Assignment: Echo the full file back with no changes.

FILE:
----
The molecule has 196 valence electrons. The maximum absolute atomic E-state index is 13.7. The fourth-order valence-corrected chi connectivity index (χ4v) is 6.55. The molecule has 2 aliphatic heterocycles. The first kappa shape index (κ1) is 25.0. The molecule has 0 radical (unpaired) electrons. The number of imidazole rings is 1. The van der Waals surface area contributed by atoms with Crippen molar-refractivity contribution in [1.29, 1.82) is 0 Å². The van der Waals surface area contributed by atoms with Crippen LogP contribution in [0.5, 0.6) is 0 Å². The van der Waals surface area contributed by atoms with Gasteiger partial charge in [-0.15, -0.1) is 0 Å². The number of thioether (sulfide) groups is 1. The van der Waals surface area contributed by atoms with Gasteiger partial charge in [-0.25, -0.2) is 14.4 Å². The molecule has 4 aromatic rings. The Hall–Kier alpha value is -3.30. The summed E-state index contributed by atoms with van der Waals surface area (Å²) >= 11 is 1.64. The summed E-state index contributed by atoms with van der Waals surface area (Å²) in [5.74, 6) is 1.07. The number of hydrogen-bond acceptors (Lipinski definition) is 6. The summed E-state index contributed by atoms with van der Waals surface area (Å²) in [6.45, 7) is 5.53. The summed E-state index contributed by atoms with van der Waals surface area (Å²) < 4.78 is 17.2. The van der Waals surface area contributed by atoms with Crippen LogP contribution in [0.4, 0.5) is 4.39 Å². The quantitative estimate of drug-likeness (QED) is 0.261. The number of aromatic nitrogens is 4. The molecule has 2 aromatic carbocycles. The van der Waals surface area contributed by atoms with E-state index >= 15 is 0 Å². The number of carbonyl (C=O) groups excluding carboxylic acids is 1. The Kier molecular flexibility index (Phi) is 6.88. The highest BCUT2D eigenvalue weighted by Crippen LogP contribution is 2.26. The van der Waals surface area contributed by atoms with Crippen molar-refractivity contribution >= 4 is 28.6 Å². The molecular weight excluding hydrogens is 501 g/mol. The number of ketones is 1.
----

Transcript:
The molecule has 196 valence electrons. The maximum absolute atomic E-state index is 13.7. The fourth-order valence-corrected chi connectivity index (χ4v) is 6.55. The molecule has 2 aliphatic heterocycles. The first kappa shape index (κ1) is 25.0. The molecule has 0 radical (unpaired) electrons. The number of imidazole rings is 1. The van der Waals surface area contributed by atoms with Crippen molar-refractivity contribution in [1.29, 1.82) is 0 Å². The van der Waals surface area contributed by atoms with Crippen LogP contribution in [0.5, 0.6) is 0 Å². The van der Waals surface area contributed by atoms with Gasteiger partial charge in [-0.15, -0.1) is 0 Å². The number of thioether (sulfide) groups is 1. The van der Waals surface area contributed by atoms with Gasteiger partial charge in [-0.25, -0.2) is 14.4 Å². The molecule has 4 aromatic rings. The Hall–Kier alpha value is -3.30. The summed E-state index contributed by atoms with van der Waals surface area (Å²) >= 11 is 1.64. The summed E-state index contributed by atoms with van der Waals surface area (Å²) in [5.74, 6) is 1.07. The number of hydrogen-bond acceptors (Lipinski definition) is 6. The summed E-state index contributed by atoms with van der Waals surface area (Å²) in [6.45, 7) is 5.53. The summed E-state index contributed by atoms with van der Waals surface area (Å²) < 4.78 is 17.2. The van der Waals surface area contributed by atoms with Crippen LogP contribution in [0.4, 0.5) is 4.39 Å². The quantitative estimate of drug-likeness (QED) is 0.261. The number of aromatic nitrogens is 4. The molecule has 2 aromatic carbocycles. The van der Waals surface area contributed by atoms with E-state index >= 15 is 0 Å². The number of carbonyl (C=O) groups excluding carboxylic acids is 1. The Kier molecular flexibility index (Phi) is 6.88. The highest BCUT2D eigenvalue weighted by Crippen LogP contribution is 2.26. The van der Waals surface area contributed by atoms with Crippen molar-refractivity contribution >= 4 is 28.6 Å². The molecular weight excluding hydrogens is 501 g/mol. The number of ketones is 1.